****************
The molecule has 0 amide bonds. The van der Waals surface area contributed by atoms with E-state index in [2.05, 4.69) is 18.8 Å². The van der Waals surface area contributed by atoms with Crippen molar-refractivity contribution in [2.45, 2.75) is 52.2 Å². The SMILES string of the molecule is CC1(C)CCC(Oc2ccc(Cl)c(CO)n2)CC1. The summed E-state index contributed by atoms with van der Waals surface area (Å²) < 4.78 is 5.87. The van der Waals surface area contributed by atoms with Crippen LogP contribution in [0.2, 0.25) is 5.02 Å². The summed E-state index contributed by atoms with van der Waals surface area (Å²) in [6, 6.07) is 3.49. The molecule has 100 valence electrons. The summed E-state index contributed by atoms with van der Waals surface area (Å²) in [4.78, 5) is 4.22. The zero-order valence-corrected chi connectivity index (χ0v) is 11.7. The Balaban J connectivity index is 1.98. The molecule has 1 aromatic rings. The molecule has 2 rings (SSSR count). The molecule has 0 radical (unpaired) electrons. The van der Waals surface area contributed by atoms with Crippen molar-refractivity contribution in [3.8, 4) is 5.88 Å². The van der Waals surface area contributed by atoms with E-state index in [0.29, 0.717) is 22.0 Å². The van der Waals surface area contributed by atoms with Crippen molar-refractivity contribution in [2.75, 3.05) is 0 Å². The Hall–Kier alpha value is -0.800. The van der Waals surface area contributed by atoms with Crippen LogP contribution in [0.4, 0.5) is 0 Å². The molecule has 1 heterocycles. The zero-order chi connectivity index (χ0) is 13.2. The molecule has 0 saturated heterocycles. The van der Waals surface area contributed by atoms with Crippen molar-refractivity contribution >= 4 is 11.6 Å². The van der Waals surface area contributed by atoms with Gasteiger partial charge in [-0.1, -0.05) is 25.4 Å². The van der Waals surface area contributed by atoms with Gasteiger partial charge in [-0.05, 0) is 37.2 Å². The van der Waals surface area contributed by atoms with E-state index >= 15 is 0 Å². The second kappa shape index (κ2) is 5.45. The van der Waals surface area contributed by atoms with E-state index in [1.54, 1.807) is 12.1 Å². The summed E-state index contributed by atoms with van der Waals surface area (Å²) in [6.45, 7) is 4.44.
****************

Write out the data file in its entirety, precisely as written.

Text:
The molecule has 0 amide bonds. The van der Waals surface area contributed by atoms with E-state index in [2.05, 4.69) is 18.8 Å². The van der Waals surface area contributed by atoms with Crippen molar-refractivity contribution in [2.45, 2.75) is 52.2 Å². The SMILES string of the molecule is CC1(C)CCC(Oc2ccc(Cl)c(CO)n2)CC1. The summed E-state index contributed by atoms with van der Waals surface area (Å²) < 4.78 is 5.87. The van der Waals surface area contributed by atoms with Crippen LogP contribution in [0.2, 0.25) is 5.02 Å². The summed E-state index contributed by atoms with van der Waals surface area (Å²) in [6, 6.07) is 3.49. The molecule has 100 valence electrons. The summed E-state index contributed by atoms with van der Waals surface area (Å²) in [4.78, 5) is 4.22. The zero-order valence-corrected chi connectivity index (χ0v) is 11.7. The Balaban J connectivity index is 1.98. The molecule has 1 aromatic rings. The molecule has 2 rings (SSSR count). The molecule has 0 radical (unpaired) electrons. The van der Waals surface area contributed by atoms with Crippen molar-refractivity contribution in [3.8, 4) is 5.88 Å². The van der Waals surface area contributed by atoms with E-state index in [0.29, 0.717) is 22.0 Å². The van der Waals surface area contributed by atoms with Crippen molar-refractivity contribution in [2.75, 3.05) is 0 Å². The Hall–Kier alpha value is -0.800. The van der Waals surface area contributed by atoms with Crippen LogP contribution in [0.4, 0.5) is 0 Å². The molecule has 1 heterocycles. The zero-order chi connectivity index (χ0) is 13.2. The molecule has 0 saturated heterocycles. The van der Waals surface area contributed by atoms with Crippen molar-refractivity contribution >= 4 is 11.6 Å². The van der Waals surface area contributed by atoms with Gasteiger partial charge in [-0.1, -0.05) is 25.4 Å². The van der Waals surface area contributed by atoms with Gasteiger partial charge in [-0.05, 0) is 37.2 Å². The van der Waals surface area contributed by atoms with E-state index >= 15 is 0 Å². The second kappa shape index (κ2) is 5.45. The van der Waals surface area contributed by atoms with E-state index in [1.54, 1.807) is 12.1 Å². The summed E-state index contributed by atoms with van der Waals surface area (Å²) in [6.45, 7) is 4.44.